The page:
Education 3.0 and 3Cs

As we approach the second iteration of Bring Your Own Devices for Learning (BYOD4L) it is inevitable that we’ll reflect on whether the structure provided by the 5Cs is the right one. It is an illuminating and formative exercise. The fact is, it is good enough and serves the purpose of allowing us to review the use of personal smart devices in higher education.

Just to remind you, the 5Cs are connecting, communicating, curating, collaborating and creating. Each day participants consider how personal smart devices support these different ways of engaging as a learner.

What has amused me recently is the proliferation of Cs in various aspects of my work. For example, I am presenting on Teaching Excellence at the forthcoming Higher Education Academy Conference and, as it happens, our review of data concluded there were 4Cs of special interest: challenge, confidence, consistency and clarity. All enhanced within the Context of Course based design (rather than module-centric design). When we presented at our own learning and teaching conference last week our short paper shared a session with a colleague reviewing what students were looking for based on an analysis of satisfaction in the NSS, and he concluded it was Competence.

I digress. Back to BYOD4L! This post on the User-Generated Education blog by Jackie Getstein discusses Education 3.0. It characterises Education 2.0 as focusing on 3 Cs – communicating, contributing, and collaborating. Very similar to BYOD4L so I was intrigued to find out why this essentially student-centred and interactive philosophy of education required an upgrade. Education 3.0 can also be defined, according to the post’s author, by 3Cs; though they are expressed differently, being about roles. Connectors, creators, and constructivists describe the self-directed learner. This point about self-direction is interesting, though I would talk about self-regulation I think to bring out the Critical and reflective dimension that is important. I’m now looking for a C for that idea of self-regulation and perhaps meta-Cognitive would do, though it’s not very tasty! Back in the original iteration of BYOD4L I did suggest Considered – a word that embraces ideas of reflective, critical and self-regulated learning.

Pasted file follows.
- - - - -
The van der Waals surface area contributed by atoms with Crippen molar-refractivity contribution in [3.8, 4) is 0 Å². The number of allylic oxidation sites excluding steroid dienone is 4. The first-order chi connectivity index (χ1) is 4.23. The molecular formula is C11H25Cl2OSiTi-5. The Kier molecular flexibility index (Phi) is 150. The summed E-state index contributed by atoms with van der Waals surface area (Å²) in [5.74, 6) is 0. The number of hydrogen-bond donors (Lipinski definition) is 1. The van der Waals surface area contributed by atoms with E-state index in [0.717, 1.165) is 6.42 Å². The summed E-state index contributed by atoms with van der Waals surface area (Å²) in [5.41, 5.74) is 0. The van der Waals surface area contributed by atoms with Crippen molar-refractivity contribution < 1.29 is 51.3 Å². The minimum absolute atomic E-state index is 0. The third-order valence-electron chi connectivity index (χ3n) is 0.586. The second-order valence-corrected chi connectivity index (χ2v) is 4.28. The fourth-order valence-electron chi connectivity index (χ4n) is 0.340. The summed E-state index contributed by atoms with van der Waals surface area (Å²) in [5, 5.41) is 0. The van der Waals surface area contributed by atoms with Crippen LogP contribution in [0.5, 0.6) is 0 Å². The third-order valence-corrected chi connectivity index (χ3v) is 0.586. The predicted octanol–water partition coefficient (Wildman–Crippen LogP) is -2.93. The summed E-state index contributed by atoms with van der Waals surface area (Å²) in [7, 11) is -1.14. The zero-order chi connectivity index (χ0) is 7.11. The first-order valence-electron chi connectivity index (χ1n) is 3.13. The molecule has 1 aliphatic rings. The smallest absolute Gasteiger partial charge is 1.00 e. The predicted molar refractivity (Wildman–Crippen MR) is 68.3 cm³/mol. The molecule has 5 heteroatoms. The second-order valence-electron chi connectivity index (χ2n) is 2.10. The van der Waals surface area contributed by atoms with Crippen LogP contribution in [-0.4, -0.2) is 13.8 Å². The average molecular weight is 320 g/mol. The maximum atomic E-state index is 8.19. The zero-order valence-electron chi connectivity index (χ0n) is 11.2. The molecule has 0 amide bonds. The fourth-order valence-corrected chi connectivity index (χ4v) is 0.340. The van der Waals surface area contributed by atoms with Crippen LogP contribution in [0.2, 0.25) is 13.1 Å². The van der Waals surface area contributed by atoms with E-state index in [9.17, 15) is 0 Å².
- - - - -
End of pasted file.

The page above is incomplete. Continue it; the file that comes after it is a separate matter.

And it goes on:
What about this Education 3.0 idea then? Well, swiftly moving on from how we enjoy playing with constructs to help us imagine and reflect ( Ed.1, .2, .3 or Cs, for example), I’m not sure that the ‘Constructivist’ notion is as good as it can be. As a word it feels a bit technical, but also the concept does not have a balance when set with the ideas of Creators and Connectors.

Getstein does not expand upon these ideas in the post but I assume the reference is to constructivist and even social constructivist theories of learning which I think are generally well established in the theory of modern higher education if not always present in practice! So, always worth including these ideas.

Gerstein also says Education 3.0 is about freely and readily available content supporting problem and interest based pedagogy centred around ideas of innovation and creativity. The big important idea not captured in the post (but is in her accompanying infographic as ‘networking’) is the social dimension, especially if we are talking about innovation. I don’t think education needs inspirational individuals as much as it now needs inspiring teams. As we move through Roger’s diffusion of innovation cycle mapped to the social Web (Web 2.0) I think the main big ideas for education at the moment are now out there. What is needed is to move towards wider adoption and good practice. The innovation at this point, therefore, needs to be collective.

I think this is exemplified by the open social space of BYOD4L in the way it is developed, facilitated and experienced.

About Andrew Middleton

NTF, PFHEA, committed to active learning, co-operative pedagogies, media-enhanced teaching and learning, authentic learning, postdigital learning spaces. Key publication: Middleton, A. (2018). Reimagining Spaces for Learning in Higher Education. Palgrave.
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